Everywhere they went, the convoy was greeted with triumphal music. Alyona and her comrades had prepared a welcoming party with gifts, including a brand new collar (to replace the simple rope used by the soldiers) and classy sweater for the dog. Thus, Sausage was all spruced up when he went to meet his new owner, Tamara.
They write that Sausage is very happy now, and enjoys his new home. He is showered with love and affection, as every pet should be. The one thing that Tamara decided to change was the name: She disapproves of the typical soldier brand of humor in calling the dog “Sausage” even given its size and shape. Instead, she renamed him Zet. “It’s a patriotic name, and I hope it is a sign that victory will come soon.”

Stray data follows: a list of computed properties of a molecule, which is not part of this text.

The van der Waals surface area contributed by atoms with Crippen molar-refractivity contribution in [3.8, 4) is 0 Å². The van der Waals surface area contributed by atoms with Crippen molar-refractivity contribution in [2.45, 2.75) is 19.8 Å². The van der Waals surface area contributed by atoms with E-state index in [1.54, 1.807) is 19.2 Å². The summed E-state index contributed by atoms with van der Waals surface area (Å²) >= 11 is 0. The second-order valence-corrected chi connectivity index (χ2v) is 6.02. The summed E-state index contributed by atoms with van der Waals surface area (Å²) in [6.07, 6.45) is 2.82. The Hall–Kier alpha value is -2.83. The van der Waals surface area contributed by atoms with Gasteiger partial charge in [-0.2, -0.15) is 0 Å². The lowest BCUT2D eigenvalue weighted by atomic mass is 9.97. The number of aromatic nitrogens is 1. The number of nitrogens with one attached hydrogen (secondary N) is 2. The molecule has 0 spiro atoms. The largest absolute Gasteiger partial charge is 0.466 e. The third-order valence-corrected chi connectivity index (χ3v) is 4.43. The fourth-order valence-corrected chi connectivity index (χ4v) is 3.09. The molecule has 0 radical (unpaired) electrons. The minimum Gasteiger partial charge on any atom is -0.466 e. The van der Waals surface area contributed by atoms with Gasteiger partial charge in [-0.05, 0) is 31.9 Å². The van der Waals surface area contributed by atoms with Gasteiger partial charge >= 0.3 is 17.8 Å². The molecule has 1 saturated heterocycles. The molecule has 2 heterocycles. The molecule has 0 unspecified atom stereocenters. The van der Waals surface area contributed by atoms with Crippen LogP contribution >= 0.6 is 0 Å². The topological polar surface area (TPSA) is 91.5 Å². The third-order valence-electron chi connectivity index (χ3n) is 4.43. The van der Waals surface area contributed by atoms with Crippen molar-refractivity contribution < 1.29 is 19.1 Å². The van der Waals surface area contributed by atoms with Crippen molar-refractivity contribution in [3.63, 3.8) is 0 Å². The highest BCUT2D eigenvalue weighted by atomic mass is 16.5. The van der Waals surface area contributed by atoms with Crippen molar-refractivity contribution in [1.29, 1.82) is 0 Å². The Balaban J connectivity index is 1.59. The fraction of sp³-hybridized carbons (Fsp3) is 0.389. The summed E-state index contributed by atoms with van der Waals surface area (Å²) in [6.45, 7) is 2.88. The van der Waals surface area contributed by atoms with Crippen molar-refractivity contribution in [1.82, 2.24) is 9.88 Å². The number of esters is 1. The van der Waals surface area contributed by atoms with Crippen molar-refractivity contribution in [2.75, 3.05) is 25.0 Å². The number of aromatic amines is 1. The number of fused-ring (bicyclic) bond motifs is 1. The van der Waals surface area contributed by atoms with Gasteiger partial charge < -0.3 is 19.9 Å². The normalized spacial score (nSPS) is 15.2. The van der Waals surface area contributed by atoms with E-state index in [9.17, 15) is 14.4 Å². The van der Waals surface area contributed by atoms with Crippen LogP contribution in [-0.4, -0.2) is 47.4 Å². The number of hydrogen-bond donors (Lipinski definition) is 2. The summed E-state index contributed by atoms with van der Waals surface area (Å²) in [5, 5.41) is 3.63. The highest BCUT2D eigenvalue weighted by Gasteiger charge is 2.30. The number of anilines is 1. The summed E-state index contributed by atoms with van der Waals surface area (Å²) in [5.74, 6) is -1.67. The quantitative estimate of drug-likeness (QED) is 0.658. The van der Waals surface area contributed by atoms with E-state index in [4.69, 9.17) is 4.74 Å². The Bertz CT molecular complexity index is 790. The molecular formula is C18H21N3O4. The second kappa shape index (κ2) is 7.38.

Moving on from dogs to cats. Everybody knows what happened in Mariupol: Under bombs and shelling, people fled the city, leaving their pets behind. They believed they would be returning soon, maybe even within a day, but alas they were not able to. As a result, the city was overrun by formerly beloved, now skeletal abandoned pets wandering around and searching for scraps in the garbage heaps. Or, even worse, pets who had been inadvertently left locked up in the abandoned homes and crying for help through the windows. In a few cases, the neighbors might come and rescue them. Neighbors who had not been able to flee because they had nowhere to go, or had to stay to look after an invalid, for example. Now starving themselves, these kindly neighbors would feed the animals with whatever they had left: a piece of salted fish, some rotting potato, a crust of bread…